RAISE A GLASS TO THE HARVEST
La Rioja’s capital makes a great holiday for wine-lovers, says Sam Wylie-harris
Whether you want to sample the latest vintage or take a tour, the famous Spanish wine region of Rioja has always been a wine-lovers’ hotspot.
A highlight, if you can make it, is the region’s annual harvest wine festival, a weeklong carnival that kicks off on September 15.
Harvesters set their sights on Rioja’s the lush, green vineyards, which are home to the tempranillo grape, and bush vines that blanket the landscape uphill towards the Sierra de Cantabria mountains.
Along with great value reds and mature riojas, for a true taste of the province, the harvest also makes for a great excuse to wield a pair of secateurs and join the army of pickers (if you have the back for it).
Otherwise, it’s party time in the narrow, medieval streets of the city of Logrono where you can meet winemakers and drink in freshly crushed grapes.
“When you think of the north of Spain, many will imagine San Sebastian, but there’s another hidden gem less than a two hour drive away - Logrono.
The vibrant capital city of the Rioja region is renowned for making some of the best wines in Spain,” says Elena Adell, chief winemaker, Campo Viejo.
“Travellers will find some of the most authentic Spanish food and wine experiences here, and it’s also where our Campo Viejo winery lives.”
To help you explore this colourful town, here’s what to do when you get there...
Visit between August and October
Consistent with the rest of Europe, the end of August to October is the best time to see the vines, when the fruit is ripe, juicy and ready to harvest. If you’re passionate about wine, visit the Campo Viejo vineyard, an 90 minutes from Bilbao Airport, and make time for the winery tour and tastings.
Enjoy the view
Only 50 kilometres from the town of Logrono is the breathtaking Parque Natural Sierra de Cebollera. Here you can take in a landscape of high mountains and large natural wild pine, beech and oak forests. Although, if you’re driving, a wine-fuelled picnic will have to wait.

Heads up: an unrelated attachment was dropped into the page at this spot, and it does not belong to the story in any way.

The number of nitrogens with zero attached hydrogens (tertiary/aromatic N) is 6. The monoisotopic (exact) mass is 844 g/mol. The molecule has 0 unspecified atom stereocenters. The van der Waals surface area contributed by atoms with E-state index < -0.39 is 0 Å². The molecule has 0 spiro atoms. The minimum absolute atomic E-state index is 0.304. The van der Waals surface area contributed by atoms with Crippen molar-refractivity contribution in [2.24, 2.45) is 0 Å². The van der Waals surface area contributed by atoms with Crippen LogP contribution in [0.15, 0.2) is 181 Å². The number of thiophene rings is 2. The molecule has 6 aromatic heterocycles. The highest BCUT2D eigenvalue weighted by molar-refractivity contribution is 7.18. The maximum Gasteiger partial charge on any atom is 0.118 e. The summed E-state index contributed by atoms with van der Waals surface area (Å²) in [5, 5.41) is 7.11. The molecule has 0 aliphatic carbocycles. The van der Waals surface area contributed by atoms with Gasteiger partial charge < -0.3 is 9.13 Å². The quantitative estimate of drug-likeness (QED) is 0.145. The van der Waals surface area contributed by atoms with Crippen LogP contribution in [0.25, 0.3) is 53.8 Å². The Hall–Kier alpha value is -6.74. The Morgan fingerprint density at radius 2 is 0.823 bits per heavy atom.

Embrace the history
For the casual drinker who wants to enjoy other forms of art other than winemaking, Monasterio de Yuso is not far from Logrono and one of the oldest monasteries in Spain. Built by Benedictine monks, the beautiful 18th-century frescoes still maintain their rich colours, and visitors can also discover the history of the Spanish language.
Check out Laguardia
To keep you adventuring through the region’s scenery, the wonderful walled town of Laguardia is steeped in history and will make you feel like you’ve been transported back to a classic Spanish medieval settlement. Below the cobbled streets, the town has an extensive underground wine cellar with tunnels running under most of the town’s homes.
Wine and dine in style, or simply snack
Enjoy the best of Bilbao and Basque country by discovering their gourmet food and wine pairings, and famous pintxos (local tapas served on rounds of bread). The town is packed with Michelin star restaurants, but if you’re on a budget, then Plaza Nueva in the heart of the old town has loads of wine bars and is buzzing at the weekend.
Be entertained alfresco
Eating outside is a must in Logrono, and Bar Sebas is the perfect place to scoff a traditional Spanish omelette with a glass of red.
Bring the wine experience home
Here’s where to find two of Campo Viejo’s award-winning wines...
Campo Viejo Tempranillo 2016, Rioja (£7, Sainsbury’s) is a young and vibrant wine with ripe red cherry fruits, sweet spice and vanilla notes.
While Campo Viejo Reserva 2013, Rioja (£9.50, Sainsbury’s) is a blend of tempranillo, graciano and mazuelo. The wine spends 18 months in oak and brim with rich black fruits with notes of cinnamon, cigar box, clove and vanilla.
The Campo Viejo winery, Monasterio de Yuso, Rioja and narrow streets of Laguardia